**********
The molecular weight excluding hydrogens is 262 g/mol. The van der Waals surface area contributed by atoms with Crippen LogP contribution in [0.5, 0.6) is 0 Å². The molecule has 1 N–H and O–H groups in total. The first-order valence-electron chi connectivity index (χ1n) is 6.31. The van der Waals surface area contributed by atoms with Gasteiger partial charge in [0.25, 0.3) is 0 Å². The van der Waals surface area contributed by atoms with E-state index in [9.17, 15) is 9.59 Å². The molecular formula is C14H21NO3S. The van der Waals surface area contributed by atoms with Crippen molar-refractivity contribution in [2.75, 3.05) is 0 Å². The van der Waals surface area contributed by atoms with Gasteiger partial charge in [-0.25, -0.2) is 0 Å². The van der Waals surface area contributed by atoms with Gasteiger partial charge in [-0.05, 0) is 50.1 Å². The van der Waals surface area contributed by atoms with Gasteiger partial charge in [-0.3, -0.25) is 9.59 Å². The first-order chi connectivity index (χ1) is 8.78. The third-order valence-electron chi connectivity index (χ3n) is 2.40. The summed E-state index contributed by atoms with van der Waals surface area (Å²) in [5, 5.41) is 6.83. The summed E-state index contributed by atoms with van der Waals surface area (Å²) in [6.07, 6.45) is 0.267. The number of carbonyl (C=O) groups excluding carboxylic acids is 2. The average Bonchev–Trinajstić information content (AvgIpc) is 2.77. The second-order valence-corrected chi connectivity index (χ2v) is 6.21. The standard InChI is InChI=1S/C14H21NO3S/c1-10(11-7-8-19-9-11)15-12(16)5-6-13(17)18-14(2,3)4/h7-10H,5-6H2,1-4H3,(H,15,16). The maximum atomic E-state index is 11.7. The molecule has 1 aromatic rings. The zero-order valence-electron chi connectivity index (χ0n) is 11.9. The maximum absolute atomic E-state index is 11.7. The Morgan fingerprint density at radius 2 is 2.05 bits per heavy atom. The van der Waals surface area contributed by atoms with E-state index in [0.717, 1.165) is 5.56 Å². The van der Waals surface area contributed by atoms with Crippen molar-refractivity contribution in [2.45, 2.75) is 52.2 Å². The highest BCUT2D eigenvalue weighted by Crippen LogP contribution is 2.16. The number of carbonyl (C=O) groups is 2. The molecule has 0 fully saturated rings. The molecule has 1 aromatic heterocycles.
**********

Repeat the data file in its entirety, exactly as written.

The molecular weight excluding hydrogens is 262 g/mol. The van der Waals surface area contributed by atoms with Crippen LogP contribution in [0.5, 0.6) is 0 Å². The molecule has 1 N–H and O–H groups in total. The first-order valence-electron chi connectivity index (χ1n) is 6.31. The van der Waals surface area contributed by atoms with Gasteiger partial charge in [0.25, 0.3) is 0 Å². The van der Waals surface area contributed by atoms with E-state index in [9.17, 15) is 9.59 Å². The molecular formula is C14H21NO3S. The van der Waals surface area contributed by atoms with Crippen molar-refractivity contribution in [2.75, 3.05) is 0 Å². The van der Waals surface area contributed by atoms with Gasteiger partial charge in [-0.25, -0.2) is 0 Å². The van der Waals surface area contributed by atoms with Gasteiger partial charge in [-0.05, 0) is 50.1 Å². The van der Waals surface area contributed by atoms with Gasteiger partial charge in [-0.3, -0.25) is 9.59 Å². The first-order chi connectivity index (χ1) is 8.78. The third-order valence-electron chi connectivity index (χ3n) is 2.40. The summed E-state index contributed by atoms with van der Waals surface area (Å²) in [5, 5.41) is 6.83. The summed E-state index contributed by atoms with van der Waals surface area (Å²) in [6.07, 6.45) is 0.267. The number of carbonyl (C=O) groups excluding carboxylic acids is 2. The average Bonchev–Trinajstić information content (AvgIpc) is 2.77. The second-order valence-corrected chi connectivity index (χ2v) is 6.21. The standard InChI is InChI=1S/C14H21NO3S/c1-10(11-7-8-19-9-11)15-12(16)5-6-13(17)18-14(2,3)4/h7-10H,5-6H2,1-4H3,(H,15,16). The maximum atomic E-state index is 11.7. The molecule has 1 aromatic rings. The zero-order valence-electron chi connectivity index (χ0n) is 11.9. The maximum absolute atomic E-state index is 11.7. The Morgan fingerprint density at radius 2 is 2.05 bits per heavy atom. The van der Waals surface area contributed by atoms with E-state index in [0.717, 1.165) is 5.56 Å². The van der Waals surface area contributed by atoms with Crippen molar-refractivity contribution in [2.45, 2.75) is 52.2 Å². The highest BCUT2D eigenvalue weighted by Crippen LogP contribution is 2.16. The number of carbonyl (C=O) groups is 2. The molecule has 0 fully saturated rings. The molecule has 1 aromatic heterocycles.